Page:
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How do you tailor your cv?
show user profile  Alex910
Hello,

I am looking to find a job and willing to write a new cv from 0. I have a question since companies tend to be reticent on hiring you, when they find you to be over-skilled, because they think you can leave your job anytime. My question is... should I write down all the softwares that I know?

Also, planning to write down the skills I have with 2d/3d.

What do you think and what tips can you give me? Your answer is much appreciated.

Thank you!
read 356 times
3/8/2016 9:25:14 PM (last edit: 3/8/2016 9:25:14 PM)
show user profile  9krausec
If you need to downplay your abilities to get into a job then you are applying for the wrong job I'd say.

Show an awesome portfolio/demo reel and put the software down that you are familiar with. I always add Microsoft Word at the end of my list because I think it shows I have a sense of humor.

Edit: I haven't been bouncing around jobs though. I've held this position for almost 2 years now so I may not be the best person to give advice on how to present yourself to a company.




- Portfolio-




read 356 times
3/8/2016 9:31:34 PM (last edit: 3/8/2016 9:32:26 PM)
show user profile  Dave
"If you need to downplay your abilities to get into a job then you are applying for the wrong job I'd say."

Unfortunately for some this is just whatever they have to do to get some dolla-dolla coming in. Not to speculate too much here and drive this off-topic, but I've been a lead for 2+ years now, and if I was made redundant and all my money was running out, I would absolutely gun for a junior role, and just work my way back up. It would suck, but it beats being homeless.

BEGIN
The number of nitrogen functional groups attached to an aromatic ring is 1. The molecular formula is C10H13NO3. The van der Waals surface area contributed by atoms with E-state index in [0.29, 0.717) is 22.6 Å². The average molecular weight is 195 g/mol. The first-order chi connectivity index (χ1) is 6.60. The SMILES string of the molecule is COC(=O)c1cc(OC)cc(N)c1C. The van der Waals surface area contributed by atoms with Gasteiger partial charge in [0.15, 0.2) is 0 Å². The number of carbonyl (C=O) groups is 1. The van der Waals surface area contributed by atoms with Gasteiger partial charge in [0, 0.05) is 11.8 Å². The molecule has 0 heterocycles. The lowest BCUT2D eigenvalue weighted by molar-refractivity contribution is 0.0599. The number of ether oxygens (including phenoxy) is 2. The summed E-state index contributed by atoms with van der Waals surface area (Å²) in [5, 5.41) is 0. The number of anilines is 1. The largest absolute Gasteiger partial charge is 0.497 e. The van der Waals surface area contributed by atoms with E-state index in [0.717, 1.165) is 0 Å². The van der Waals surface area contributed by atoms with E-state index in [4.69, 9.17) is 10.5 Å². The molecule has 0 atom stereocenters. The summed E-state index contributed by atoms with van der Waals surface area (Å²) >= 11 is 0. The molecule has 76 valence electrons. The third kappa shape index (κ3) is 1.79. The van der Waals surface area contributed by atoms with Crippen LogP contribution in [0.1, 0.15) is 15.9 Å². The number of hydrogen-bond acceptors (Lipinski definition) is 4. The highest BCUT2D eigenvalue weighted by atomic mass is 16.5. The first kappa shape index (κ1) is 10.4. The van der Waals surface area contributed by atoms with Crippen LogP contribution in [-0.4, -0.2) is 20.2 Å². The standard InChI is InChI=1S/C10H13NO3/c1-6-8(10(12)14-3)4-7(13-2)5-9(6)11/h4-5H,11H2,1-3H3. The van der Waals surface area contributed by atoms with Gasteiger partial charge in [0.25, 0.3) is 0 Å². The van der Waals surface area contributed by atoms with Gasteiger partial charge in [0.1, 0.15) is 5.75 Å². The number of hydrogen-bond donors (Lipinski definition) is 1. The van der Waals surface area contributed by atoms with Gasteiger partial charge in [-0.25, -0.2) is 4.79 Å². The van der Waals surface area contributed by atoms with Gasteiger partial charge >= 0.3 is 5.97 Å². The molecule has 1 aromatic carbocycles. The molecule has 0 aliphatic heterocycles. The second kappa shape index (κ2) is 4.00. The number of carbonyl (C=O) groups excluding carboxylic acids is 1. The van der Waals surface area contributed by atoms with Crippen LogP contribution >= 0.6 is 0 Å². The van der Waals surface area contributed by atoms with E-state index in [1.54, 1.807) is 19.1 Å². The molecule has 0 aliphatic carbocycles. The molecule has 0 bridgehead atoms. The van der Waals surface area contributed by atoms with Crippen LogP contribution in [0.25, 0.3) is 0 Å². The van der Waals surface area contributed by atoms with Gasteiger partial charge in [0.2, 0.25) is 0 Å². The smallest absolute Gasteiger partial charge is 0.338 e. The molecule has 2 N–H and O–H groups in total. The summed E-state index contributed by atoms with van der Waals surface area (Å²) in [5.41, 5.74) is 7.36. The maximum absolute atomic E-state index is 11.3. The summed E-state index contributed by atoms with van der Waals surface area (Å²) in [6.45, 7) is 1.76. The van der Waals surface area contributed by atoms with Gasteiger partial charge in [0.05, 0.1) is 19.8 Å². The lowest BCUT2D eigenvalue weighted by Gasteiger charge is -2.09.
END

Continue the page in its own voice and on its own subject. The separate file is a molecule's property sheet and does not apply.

That said, Alex... what sort of job are you going for? Games? Film? Marketing/Advertising?

"I flew over Egypt once"

read 342 times
3/8/2016 10:11:18 PM (last edit: 3/8/2016 10:11:18 PM)
show user profile  9krausec
^Very true Dave.




- Portfolio-




read 338 times
3/8/2016 10:28:39 PM (last edit: 3/8/2016 10:28:39 PM)
show user profile  donvella
IMO - I would write down the software you need for the job and anything that could compliment their set of skills - take a look at their website and see what things they could use to lift their game - do they need variation in materials, tree types, find something specific that would make u appear more interesting for them to hire.

More importantly, list your skills you can bring to the team that's not software related. By having secondary interests and skills that you do in your own time is complimentary (photography, life drawing, design, music, etc).

Last but not least, if your going to use a template (which is what I would start from) - make it appear different. Dont use default fonts, make an effort for it to appear different, dont use a 1990 style this is my hobbies etc, think a little more contemporary, keep it simple. How to contact you, some of the most recent impressive things you worked on, a couple references. If you are going with a cover letter, make it short and specific - how you intend on making their lives easier (not what you enjoy doing on your weekend).




read 331 times
3/8/2016 11:16:15 PM (last edit: 3/8/2016 11:16:57 PM)
show user profile  Bolteon